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ABSTRACT: In palliative care, few data are available on the diagnosis and treatment of mood disorders and of difficulties of mental adaptation to cancer for patients in the advanced phases of the disease. SSRI antidepressants are the treatment of choice; the 5-HTTLPR genetic polymorphism of the serotonin transporter (SERT) has been shown in psychiatry to significantly determine the therapeutic response and the incidence of adverse effects. The aim of the present investigation has been therefore to examine the effects of the SSRI antidepressant escitalopram, also considering 5-HTTLPR, on depression, anxiety and mental adaptation to cancer in palliative care. Eighteen consecutive depressed patients with different forms of advanced cancer admitted to the Hospice Ass 6 of S. Vito al Tagliamento (Pordenone, Italy) were genotyped for the "s" and "l" variants of 5-HTTLPR and were treated with escitalopram. Their response after two weeks of treatment was psychometrically evaluated. Treatment with escitalopram significantly decreased anxiety scores on the Hospital Anxiety and Depression Scale (HADS) (P = 0.006) as well as anxious preoccupation (P = 0.007) and hopelessness-helplessness (P = 0.017) scores on the Mini Mental Adjustment to Cancer (Mini-MAC) scale. When patients were stratified by SERT genotype, HADS anxiety was significantly decreased in patients carrying the "s/s" and "s/l" variants (P = 0.024), whereas those with an "l/l" genotype displayed a significant reduction of Mini-MAC anxious preoccupation (P = 0.018). The results of this study indicate that the use of SSRI antidepressants is effective in the palliative care of cancer patients, and their action affects not only depression but also the patients' mental adaptation to the disease. These results encourage further examination of these drugs in a larger cohort of patients. The significant contribution of pharmacogenetics indicates the possibility of personalized treatment with SSRIs in palliative care.Tumori 01/2011; 97(3):358-61. · 0.92 Impact Factor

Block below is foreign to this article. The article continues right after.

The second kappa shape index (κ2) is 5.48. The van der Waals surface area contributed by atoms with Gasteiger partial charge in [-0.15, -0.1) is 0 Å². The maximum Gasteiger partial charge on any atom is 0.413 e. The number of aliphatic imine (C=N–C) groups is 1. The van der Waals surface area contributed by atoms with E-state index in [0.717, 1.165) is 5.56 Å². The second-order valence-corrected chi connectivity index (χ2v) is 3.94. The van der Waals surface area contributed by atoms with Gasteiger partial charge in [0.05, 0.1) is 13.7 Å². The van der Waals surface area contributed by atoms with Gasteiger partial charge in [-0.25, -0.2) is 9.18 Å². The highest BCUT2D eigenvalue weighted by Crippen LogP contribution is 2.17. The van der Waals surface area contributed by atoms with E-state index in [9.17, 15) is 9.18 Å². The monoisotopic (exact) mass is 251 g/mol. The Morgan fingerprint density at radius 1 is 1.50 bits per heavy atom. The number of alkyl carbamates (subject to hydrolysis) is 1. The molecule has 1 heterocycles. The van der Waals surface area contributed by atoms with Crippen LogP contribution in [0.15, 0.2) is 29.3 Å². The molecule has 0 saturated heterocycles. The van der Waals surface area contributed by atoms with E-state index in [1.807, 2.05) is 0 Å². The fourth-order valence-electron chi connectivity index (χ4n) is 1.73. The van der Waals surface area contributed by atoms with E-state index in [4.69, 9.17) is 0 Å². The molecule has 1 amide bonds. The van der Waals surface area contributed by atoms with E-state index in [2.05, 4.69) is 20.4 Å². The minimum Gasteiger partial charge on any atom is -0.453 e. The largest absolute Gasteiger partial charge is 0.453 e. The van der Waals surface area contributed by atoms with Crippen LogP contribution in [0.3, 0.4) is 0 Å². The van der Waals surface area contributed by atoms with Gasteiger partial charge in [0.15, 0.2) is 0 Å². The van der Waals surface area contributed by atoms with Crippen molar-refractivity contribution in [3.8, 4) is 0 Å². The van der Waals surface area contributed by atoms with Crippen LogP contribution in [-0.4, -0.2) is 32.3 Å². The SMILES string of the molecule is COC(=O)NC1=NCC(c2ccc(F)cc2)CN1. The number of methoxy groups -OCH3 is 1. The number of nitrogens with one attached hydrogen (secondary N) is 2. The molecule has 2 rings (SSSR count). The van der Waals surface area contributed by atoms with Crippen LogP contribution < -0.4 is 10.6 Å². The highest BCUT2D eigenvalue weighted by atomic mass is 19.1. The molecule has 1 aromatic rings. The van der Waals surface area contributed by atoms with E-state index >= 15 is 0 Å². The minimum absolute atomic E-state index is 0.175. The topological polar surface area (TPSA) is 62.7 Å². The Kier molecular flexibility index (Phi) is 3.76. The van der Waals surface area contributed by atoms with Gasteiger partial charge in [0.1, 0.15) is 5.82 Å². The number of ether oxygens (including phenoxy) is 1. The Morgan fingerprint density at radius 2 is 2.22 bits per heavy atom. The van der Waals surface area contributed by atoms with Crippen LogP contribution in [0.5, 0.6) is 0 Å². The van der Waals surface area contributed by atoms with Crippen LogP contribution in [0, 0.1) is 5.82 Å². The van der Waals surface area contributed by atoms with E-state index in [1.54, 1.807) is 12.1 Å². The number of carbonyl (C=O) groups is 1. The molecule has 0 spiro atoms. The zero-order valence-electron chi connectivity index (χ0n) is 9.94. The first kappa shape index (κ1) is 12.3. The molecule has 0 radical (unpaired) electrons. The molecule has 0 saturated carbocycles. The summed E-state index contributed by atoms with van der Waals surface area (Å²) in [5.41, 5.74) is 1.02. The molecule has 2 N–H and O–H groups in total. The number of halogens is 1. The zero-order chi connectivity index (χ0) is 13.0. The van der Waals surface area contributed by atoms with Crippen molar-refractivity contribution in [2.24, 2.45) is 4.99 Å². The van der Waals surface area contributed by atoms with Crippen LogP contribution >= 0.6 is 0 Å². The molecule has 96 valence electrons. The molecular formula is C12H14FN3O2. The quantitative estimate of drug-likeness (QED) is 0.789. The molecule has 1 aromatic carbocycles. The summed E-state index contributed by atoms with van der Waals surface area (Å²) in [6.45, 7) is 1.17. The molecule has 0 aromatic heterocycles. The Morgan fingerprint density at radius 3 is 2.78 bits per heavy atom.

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ABSTRACT: This study compared the prevalence of anxiety and depression as measured on the Hospital Anxiety and Depression Scale (HADS) in palliative care patients being treated at home with those being treated as inpatients. The participants were palliative care patients being treated at home (n = 46) and palliative care inpatients (n = 46). Subjects were assessed for functionality on the Karnofsky Performance Status Scale (KPS) and anxiety and depression were measured on the HADS. The results showed that ~20% of all patients were depressed and anxious as measured on the HADS, regardless of the cutoff criteria. There was no significant difference in depression and anxiety between the two groups when socioeconomic status and functionality were controlled for. Functionality, as measured on the KPS, was uniquely a predictor of depression, and younger patients were shown to have greater anxiety. The results suggest that home-based palliative care patients and palliative care inpatients should receive equal psychological support, and that clinicians need to be aware of the psychological vulnerability of younger and less-functional patients. The prevalence of depression and anxiety indicates that all palliative care patients should be screened for psychological distress, to identify those who need further assessment and treatment.Palliative and Supportive Care 12/2011; 9(4):393-400. · 0.98 Impact Factor